|Bocet: Lament for a dead father, Romania|
12" x 12", oil on luan, 2012
Saturday, December 15, 2012
Bocet in my back yard
It's all happening in my back yard. All my favorite musicians have been visiting and they came from all over the world. I had Bob Marley and Jimi Hendrix over to play some soccer, just a week ago I had some girls from Borneo prepare the rice. I had tons of live music happening, from Guatemalan street musicians to a performance by Rahsaan Roland Kirk, there's been naked people, Muslim women that only showed their eyes, Siberian people dressed to withstand extreme (cold) temperatures, cannibals, and pacifists, and now there's a funeral going on. Maybe it's time to do some further landscaping, to make the background more inviting. Especially since one of my next visitors will be my sister, and she is for real. What I really need to do is to make the house presentable, because my sister, unlike all the luminaries I've painted, will also come inside. The three sisters in the painting, lamenting the death of their father, are not the same Romanian women that lamented their brother on a 1930s recording by the Hungarian composer Bela Bartok, that will feature in this year's Top 100. There's actually only one woman singing the Lament for a dead brother. The song is, of course, also represented on the CD Keening Songs and Death Wails I recently compiled. The following text accompanies the Romanian Bartok recordings:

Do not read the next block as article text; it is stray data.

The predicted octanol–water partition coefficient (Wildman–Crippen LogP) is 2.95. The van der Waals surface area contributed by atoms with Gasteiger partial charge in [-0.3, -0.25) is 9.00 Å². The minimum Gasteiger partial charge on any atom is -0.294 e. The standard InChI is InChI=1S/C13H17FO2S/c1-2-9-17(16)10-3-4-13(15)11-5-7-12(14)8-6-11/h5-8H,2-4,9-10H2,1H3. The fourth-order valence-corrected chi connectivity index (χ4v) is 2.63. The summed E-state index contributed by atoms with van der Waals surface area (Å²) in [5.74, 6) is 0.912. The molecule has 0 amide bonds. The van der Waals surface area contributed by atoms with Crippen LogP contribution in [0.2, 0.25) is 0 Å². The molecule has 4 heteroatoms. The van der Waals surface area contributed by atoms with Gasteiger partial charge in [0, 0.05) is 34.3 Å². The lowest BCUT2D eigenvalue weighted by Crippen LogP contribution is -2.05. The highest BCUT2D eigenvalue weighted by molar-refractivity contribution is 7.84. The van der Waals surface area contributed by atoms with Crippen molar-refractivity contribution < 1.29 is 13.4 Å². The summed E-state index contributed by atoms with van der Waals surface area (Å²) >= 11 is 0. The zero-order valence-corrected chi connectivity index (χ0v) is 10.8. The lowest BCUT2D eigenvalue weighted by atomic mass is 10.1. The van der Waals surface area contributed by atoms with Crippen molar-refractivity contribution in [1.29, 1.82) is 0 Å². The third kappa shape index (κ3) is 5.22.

"The woman designated at the funeral to bewail the death in Romania is called a bocitorre (comp. voceratrice in Corsica), and the lament a bocet (vocerata in Corsica). The tradition of funeral lamentation in Romania is similar to those of other catholic countries. The laments are often sung by relatives of the deceased but sometimes a professional wailer is hired. The bocitorres on the LP Folk Music of Rumania (as Romania was spelled) are relatives of the deceased except in Lament for the dead which is sung by a professional. It is also the only bocet that has a musical accompaniment (in the form of a flute). All bocitorres are anonymous on the LP that was released by the Folkways label of Moses Asch in 1968. The recordings however, all made by the Hungarian composer Bela Bartok, are much older. (Smithsonian-Folkways on their website, gives 1951 as recording year, but this can’t be true: Bela Bartok died in 1945. He was living at this time in New York City. I suspect the recordings stem from the 1930s, or even earlier)."